State Flow + WorkFlow = Business Process Management

Standalone State Flow is not Process flow, here I have focussed on implementing the state of an object via transitions and how you can do a lot more with states. Worth mentioning I was very much inspired by another Rubygem named – AASM https://github.com/aasm/aasm

How does it work? Here is a snippet of the Ruby code

flowchart do
  init_flowstate :init

  flowstate :init do
    preprocess Proc.new { |o| p "blah blah" }
    postprocess :some_method
  end

  flowstate :uploaded do
      preprocess Proc.new  :do_something
      postprocess Proc.new  { |o| p "File has been uploaded" }
  end

  action :upload do
    transitions :from => :init, :to => :uploaded, :condition => :file_parsable?
  end
end

Gem – Flowchart

– Flowchart is a rubygem for State Machine(state-action-transition) workflow.
– Flowchart works out of the box both for ActiveRecord and Non-ActiveRecord Models.
– It provides an easy DSL to create a state machine flow for your model’s object.

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Nested Hash to Dotted Notation Hash in Ruby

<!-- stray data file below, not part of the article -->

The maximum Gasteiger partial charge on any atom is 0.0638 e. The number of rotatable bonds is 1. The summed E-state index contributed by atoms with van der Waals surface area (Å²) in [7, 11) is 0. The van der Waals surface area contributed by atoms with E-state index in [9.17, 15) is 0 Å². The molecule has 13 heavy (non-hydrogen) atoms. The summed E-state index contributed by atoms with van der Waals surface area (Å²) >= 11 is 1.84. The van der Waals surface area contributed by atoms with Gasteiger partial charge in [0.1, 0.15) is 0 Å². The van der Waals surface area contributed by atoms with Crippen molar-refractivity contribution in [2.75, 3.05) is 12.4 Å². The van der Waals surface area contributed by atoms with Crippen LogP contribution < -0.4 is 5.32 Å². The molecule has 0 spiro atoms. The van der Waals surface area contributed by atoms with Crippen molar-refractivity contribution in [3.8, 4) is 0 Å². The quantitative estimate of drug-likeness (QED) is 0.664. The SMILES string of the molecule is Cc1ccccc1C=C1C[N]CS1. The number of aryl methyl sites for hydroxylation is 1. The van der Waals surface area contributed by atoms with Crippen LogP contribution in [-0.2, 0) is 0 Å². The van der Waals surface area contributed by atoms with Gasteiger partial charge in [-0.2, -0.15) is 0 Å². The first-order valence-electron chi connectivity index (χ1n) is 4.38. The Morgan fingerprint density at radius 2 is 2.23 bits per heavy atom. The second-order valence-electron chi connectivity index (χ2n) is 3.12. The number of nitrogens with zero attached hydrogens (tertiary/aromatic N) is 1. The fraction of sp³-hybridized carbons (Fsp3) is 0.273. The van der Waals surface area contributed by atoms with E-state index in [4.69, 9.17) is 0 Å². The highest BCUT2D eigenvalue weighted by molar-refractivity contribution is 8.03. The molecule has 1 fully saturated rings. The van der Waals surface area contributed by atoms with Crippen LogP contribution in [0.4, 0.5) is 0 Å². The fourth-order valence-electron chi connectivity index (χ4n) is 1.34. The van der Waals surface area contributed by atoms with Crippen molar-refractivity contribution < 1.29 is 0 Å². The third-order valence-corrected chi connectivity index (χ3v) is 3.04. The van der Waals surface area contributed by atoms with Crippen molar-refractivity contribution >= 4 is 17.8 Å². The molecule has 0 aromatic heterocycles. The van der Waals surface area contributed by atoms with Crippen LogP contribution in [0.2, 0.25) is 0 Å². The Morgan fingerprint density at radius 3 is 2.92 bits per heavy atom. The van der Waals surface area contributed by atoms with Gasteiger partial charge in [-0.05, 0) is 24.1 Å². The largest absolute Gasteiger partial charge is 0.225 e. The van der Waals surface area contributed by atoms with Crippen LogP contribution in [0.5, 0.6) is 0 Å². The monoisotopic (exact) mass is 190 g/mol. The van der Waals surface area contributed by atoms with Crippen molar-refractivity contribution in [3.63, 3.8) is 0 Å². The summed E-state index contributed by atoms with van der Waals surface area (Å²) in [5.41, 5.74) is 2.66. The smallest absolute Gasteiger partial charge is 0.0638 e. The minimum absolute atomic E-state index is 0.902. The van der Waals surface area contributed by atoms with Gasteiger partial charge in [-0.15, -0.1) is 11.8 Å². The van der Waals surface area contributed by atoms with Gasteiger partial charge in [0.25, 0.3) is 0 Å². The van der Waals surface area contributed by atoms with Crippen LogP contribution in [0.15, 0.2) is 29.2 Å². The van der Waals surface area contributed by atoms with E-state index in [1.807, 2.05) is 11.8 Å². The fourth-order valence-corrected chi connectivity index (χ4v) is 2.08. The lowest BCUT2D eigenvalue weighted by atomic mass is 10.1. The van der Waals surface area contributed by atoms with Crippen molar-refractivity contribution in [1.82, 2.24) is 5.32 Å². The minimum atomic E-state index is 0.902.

This was one practical problem I encountered in day-to-day coding in Ruby where I have nested Hash and I want to convert to a Dotted Notation Hash lets say for pretty printing or even print the Hash to csv!

e.g of nested Hash

 my_nested_hash =>
{
 "os"=>{
        "1"=>"windows",
        "2"=>"linux",
        "3"=>"mac"
       },
 "language"=>"ruby",
 "options"=>
  {
   "1"=>{"name"=>"Color", "value"=>"Black"},
   "2"=>{"name"=>"Color", "value"=>"Blue"},
   "3"=>{"name"=>"Color", "value"=>"Red"}
  }
}

Pretty nasty nested example! But I when I print my Hash I just to display it more simplified in dotted notation which is much more easy for readability and other purposes which you can think of.

my_dotted_hash = {
                  "options.1.name"=>"Color", "options.1.value"=>"Black",
                  "options.2.name"=>"Color", "options.2.value=>"Blue",
                  "options.3.name"=>"Color", "options.3.value"=>"Red",
                  "language"=>"ruby",